U.S. women's basketball team finally together
DETROIT -- The wait is over.
For the first time, the U.S. women's basketball team will be on the court together Monday at Stanford University to start its quest to win an unprecedented fourth straight gold medal.
"We've been waiting for this day for a long time," two-time Olympian Katie Smith said in a telephone interview with The Associated Press. "We haven't been on the floor together yet and we don't have a lot of time to prepare, but we have the talent to get the job done."
Three-time gold medalist Lisa Leslie leads a team that also includes experienced players Diana Taurasi, Tina Thompson, Sue Bird and Smith, along with first-time Olympians such as Candace Parker.
"We have a lot of veterans, but we also have some players who will give us a new look," Smith said.
Following four days of practices in Palo Alto, Calif., the team will play in the FIBA Diamond Ball Tournament in China before preparing in Beijing for a few days before its Olympic opener Aug. 9 against the Czech Republic.
"I think Russia and Australia will be our biggest challengers," Smith said, adding that China shouldn't be counted out playing at home. "The Russians got us at the world championships two years ago, so we're eager to get back on the floor with them.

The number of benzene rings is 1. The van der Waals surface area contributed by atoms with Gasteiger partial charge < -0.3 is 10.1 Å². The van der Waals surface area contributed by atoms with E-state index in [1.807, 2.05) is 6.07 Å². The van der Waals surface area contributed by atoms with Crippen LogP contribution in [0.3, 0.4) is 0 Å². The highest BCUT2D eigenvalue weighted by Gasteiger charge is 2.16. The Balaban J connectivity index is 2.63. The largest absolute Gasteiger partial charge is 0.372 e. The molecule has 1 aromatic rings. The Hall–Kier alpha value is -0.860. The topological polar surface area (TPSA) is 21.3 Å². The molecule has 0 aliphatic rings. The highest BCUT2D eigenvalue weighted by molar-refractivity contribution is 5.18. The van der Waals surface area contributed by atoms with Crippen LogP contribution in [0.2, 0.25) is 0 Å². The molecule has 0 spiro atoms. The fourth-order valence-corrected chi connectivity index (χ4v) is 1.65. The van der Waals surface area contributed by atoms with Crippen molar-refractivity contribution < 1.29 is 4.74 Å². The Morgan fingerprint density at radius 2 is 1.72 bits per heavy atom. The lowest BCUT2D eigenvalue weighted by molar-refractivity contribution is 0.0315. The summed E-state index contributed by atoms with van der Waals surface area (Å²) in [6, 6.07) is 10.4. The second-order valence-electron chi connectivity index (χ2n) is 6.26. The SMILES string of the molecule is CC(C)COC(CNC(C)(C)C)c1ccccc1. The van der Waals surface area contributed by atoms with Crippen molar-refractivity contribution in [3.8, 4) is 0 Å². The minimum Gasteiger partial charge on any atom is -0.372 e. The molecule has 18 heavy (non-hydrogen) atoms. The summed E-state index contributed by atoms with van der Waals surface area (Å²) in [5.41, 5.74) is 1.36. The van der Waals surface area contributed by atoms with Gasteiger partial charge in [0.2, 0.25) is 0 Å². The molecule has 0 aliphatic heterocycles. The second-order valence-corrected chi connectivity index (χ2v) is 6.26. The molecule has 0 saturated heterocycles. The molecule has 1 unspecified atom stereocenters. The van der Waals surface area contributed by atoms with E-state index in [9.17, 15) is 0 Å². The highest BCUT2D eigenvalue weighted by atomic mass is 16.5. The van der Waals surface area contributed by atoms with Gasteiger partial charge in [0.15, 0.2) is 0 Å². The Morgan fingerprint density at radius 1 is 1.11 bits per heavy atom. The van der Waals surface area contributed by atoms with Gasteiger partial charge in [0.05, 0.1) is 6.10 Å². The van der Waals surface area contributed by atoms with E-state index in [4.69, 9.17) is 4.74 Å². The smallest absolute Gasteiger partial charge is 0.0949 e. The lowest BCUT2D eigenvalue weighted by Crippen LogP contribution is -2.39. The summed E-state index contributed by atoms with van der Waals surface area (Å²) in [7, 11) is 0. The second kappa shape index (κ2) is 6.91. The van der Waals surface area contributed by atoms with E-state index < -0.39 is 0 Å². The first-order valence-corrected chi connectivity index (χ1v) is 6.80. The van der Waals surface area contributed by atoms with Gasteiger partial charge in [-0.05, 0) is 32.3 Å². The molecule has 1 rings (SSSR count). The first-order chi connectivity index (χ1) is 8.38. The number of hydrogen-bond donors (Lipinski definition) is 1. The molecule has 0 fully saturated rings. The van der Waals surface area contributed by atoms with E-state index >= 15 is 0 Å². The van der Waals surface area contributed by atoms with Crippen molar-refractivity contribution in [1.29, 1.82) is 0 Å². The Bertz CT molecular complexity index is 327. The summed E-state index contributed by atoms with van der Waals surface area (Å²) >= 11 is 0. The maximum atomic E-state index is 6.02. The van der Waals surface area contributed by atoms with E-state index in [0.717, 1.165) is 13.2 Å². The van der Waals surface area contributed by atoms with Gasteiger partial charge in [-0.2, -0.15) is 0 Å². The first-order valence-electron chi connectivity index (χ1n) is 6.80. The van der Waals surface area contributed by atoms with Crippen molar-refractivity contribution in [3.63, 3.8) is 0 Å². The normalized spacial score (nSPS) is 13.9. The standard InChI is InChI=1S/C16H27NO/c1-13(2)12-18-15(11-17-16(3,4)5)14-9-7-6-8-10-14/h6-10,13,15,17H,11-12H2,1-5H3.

"As the reigning champs, we know everybody is coming after us so we just have to prepare and play with a sense of urgency to be the best every day."
The 34-year-old certainly isn't going to hold anything back because she doesn't plan to put a USA jersey on again after the Beijing Games.
"This will be it," she said. "I've had a great run and have loved the experience of traveling the world to play a game I love."
After leading Ohio State to the NCAA national championship game as a freshman in 1993, she played later that year in the junior world championship in South Korea.
Smith heads into these Olympics with 178 games of experience -- including 112 starts -- with USA Basketball. The Ohio native has averaged nearly eight points and made 40 percent of her 3-point shots while playing for her country.
"She really has put the time in and has played with virtually everyone on the roster," U.S. women's basketball coach Anne Donovan said.
Leslie and DeLisha Milton-Jones and are certainly glad she's on their team.
"Katie brings a certain toughness," Leslie said. "On the perimeter, she's strong. She can guard. She knows exactly what her role is. She is very consistent."
Toughness was also one of the first words Milton-Jones used to describe Smith.
"When you're going into a hostile environment like the Olympics, you're going to need that. You can't be nice," Milton-Jones said. "When you go out there, you need people like Katie Smith. A tough and savvy veteran, who's going to fight tooth and nail.
"You need an unsung type of hero."
Even though Smith has accomplished just about as much as any woman could on a basketball court -- including helping the Detroit Shock win the WNBA title in 2006, when she was also named to the league's All-Decade team -- her legacy is overshadowed by superstars such as Leslie.
"I've always flown under the radar with the public, but peers and coaches give me respect and recognition," she said. "It's really fine with me because I don't play for any of that kind of stuff. I play to compete and win."